Don’t look now, but I think you are beginning to have some impact on the issue of unlimited lobbying expenditures in the Legislature.
Our politicians seem none too happy about having to derail their gravy train. They have tried to ignore you (and me) or, when necessary, explain to us in the most condescending manner the fact that just because they get to take expense-paid trips to fancy resorts (or Germany), or get free meals whenever they want, or sit in private boxes at sporting events that you and I could never hope to see courtesy of lizard-loafered lobbyists — none of this has any influence on the decisions they make.
Do they think we are that dumb? Of course these perks influence the legislators’ decisions. Why else would lizard-loafered lobbyists spend the money on them?
Despite their high-minded protestations, we are beginning to see some cracks in the ice. Right off the bat, newly-minted Senate President Pro Tem David Shafer, R-Duluth, introduced Senate rules to limit gifts to $100 to “appropriately address concerns about lobbyist gifts.” The new rule has a lot of holes in it. For instance, lobbyists can give multiple gifts that are $100 or less and still pay for travel and a number of other expenses.
Granted, this is not a giant leap for mankind, but it is one small step in the right direction. The new majority leader, Sen. Ronnie Chance, R-Tyrone, said, “We have listened not only to our colleagues, but also the citizens of Georgia.” Without your hell-raising, I’m not sure even this much would have happened, although his staff reminded me that Shafer co-sponsored legislation in 2004 to limit gifts.
It will be interesting to see what transpires in the House. Speaker David Ralston, R-Blue Ridge, has been summarily dismissing your concerns on burping and slurping at the lobbyists’ trough by suggesting we go to the Georgia Government Transparency and Campaign Finance Commission to see for ourselves what lizard-loafered lobbyists spend on him and his colleagues.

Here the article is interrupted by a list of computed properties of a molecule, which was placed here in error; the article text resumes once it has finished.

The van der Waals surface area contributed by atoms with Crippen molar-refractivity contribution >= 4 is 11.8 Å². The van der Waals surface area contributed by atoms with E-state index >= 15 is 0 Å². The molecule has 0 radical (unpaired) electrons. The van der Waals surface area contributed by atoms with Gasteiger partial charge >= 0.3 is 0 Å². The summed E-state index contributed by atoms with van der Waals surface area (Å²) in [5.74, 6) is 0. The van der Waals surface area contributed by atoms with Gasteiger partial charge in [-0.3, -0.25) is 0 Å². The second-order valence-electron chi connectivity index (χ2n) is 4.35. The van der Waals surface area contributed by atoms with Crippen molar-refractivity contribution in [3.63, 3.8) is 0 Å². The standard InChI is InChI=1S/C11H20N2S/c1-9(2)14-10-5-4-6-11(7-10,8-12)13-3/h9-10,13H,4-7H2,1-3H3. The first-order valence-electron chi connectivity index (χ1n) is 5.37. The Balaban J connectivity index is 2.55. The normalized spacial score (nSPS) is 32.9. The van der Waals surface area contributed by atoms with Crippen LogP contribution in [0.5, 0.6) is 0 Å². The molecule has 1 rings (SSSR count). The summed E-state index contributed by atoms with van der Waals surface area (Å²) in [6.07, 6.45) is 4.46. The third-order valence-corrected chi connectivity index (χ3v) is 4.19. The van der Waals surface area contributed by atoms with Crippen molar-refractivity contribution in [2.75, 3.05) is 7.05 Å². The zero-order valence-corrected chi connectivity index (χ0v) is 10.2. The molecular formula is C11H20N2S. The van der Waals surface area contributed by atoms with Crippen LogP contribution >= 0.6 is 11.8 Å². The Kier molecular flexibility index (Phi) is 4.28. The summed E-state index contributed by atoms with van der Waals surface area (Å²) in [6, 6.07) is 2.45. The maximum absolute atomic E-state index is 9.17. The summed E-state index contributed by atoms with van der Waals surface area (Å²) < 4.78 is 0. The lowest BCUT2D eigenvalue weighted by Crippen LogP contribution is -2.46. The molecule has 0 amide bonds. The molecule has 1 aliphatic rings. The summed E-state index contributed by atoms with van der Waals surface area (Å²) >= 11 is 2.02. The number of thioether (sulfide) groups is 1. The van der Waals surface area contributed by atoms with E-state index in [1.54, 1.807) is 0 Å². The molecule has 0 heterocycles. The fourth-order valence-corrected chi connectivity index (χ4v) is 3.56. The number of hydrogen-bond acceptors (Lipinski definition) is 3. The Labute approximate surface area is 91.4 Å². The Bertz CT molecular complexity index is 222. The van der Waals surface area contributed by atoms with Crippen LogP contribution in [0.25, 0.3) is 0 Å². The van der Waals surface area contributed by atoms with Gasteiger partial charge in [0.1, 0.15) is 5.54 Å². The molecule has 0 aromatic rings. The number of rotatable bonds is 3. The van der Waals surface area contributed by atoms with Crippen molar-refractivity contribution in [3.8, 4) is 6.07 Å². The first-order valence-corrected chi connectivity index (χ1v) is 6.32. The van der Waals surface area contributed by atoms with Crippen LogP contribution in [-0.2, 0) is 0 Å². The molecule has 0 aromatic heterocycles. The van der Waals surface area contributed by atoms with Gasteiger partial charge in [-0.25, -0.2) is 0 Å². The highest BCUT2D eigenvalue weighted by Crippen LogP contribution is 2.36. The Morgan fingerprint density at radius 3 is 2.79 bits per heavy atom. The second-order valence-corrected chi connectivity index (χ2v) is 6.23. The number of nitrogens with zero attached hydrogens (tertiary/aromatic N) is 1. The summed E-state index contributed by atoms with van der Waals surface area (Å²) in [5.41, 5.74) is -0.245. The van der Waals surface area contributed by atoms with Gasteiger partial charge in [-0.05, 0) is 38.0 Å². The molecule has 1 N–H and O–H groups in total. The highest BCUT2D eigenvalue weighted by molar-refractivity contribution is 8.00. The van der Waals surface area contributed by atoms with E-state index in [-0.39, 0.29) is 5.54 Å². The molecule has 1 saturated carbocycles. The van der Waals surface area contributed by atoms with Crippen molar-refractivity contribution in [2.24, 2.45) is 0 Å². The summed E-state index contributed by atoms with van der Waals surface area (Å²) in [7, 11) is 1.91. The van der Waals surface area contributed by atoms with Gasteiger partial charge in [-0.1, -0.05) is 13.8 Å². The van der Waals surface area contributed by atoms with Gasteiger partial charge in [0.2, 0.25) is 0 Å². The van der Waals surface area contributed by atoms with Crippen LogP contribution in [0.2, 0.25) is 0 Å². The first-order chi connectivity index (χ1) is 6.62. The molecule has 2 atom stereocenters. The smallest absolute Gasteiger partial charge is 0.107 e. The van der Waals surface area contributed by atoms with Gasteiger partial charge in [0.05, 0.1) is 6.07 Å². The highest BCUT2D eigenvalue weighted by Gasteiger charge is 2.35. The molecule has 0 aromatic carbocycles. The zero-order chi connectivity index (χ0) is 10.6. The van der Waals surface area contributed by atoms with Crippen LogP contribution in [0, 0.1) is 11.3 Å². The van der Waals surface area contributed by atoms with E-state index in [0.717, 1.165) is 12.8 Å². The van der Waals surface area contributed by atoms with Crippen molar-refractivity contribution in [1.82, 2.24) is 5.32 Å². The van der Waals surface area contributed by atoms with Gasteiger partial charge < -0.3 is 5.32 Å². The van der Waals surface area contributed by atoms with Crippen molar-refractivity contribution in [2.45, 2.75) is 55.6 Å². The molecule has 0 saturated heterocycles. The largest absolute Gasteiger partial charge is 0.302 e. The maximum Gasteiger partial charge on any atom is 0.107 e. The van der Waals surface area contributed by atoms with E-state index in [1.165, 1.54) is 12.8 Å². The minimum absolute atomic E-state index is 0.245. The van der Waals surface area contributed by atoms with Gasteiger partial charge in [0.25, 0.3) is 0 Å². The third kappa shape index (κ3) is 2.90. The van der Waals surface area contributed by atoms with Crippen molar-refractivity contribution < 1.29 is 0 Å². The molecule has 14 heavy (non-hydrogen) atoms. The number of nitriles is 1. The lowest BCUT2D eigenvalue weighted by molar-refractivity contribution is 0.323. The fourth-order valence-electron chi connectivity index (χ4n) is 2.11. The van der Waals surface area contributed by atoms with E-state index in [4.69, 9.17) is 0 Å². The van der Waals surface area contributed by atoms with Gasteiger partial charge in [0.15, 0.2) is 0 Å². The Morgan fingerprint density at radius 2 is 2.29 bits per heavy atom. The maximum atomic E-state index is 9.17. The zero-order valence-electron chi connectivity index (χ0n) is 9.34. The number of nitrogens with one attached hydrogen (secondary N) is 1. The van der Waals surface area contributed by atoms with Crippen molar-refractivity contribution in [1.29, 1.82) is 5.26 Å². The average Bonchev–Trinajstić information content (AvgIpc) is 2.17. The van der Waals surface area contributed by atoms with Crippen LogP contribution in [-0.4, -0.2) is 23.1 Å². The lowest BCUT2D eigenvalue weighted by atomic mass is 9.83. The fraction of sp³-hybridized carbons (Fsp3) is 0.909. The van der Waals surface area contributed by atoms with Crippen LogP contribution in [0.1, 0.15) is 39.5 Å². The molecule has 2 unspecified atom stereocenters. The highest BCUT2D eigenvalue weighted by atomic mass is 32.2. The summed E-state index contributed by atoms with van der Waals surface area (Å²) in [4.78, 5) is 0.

Despite being an extraordinarily unfriendly website to maneuver, I took Ralston up on his offer and began reporting to you the details of his high life, courtesy of lizard-loafered lobbyists, including trips, ballgames, dinners, neckties and baked cakes. For reasons I can’t explain, his burping and slurping stopped suddenly in August. Go figure.
Ralston said he plans to introduce legislation that would ban items given by lobbyists and broaden the definition of a lobbyist. He told one newspaper, “We’ve got a lot of people running around this capitol that should be registered lobbyists wearing badges because they’re advocating for one side of an issue or another, and they’re not registered.”
Veteran political observer and Marietta Daily Journal columnist Don McKee asked a fair question: “Is the speaker going after unpaid volunteers from your neighborhood exercising their constitutional right to speak their minds to their elected legislators? Reading between the lines, it sounds suspiciously like Ralston may take the approach that if voters want to limit lobbyist gifts to legislators, then he will define anybody advocating for anything or against anything at the capitol as a lobbyist.”
It sounds like petulance to me.
Even Gov. Nathan Deal got into the act. In his State of the State address, he veered off into the lobbying issue by intoning “There will always be those in the media and elsewhere who thrive on sowing the seeds of doubt and distrust and who will never recant their sinister innuendos and malicious accusations even when they are vanquished by truth.”
Publicly blaming the media and those pushing for lobbying limits is designed to provide legislators the cover to do what they don’t want to do, but are going to have to do. By the way, that overly dramatic line was written for the governor by his crack communications experts, who are to good media relations what Elmer Fudd is to rabbit hunting.
Our public servants are having a hard time accepting the fact that you want the situation regarding unlimited gifts to legislators by lobbyists changed, and there is nothing they can do but accede to your wishes or get booted out of office. As a member of the media sowing seeds of doubt, I am happy to be on your team.
You can reach Yarbrough at email@example.com or P.O. Box 725373, Atlanta, GA 31139.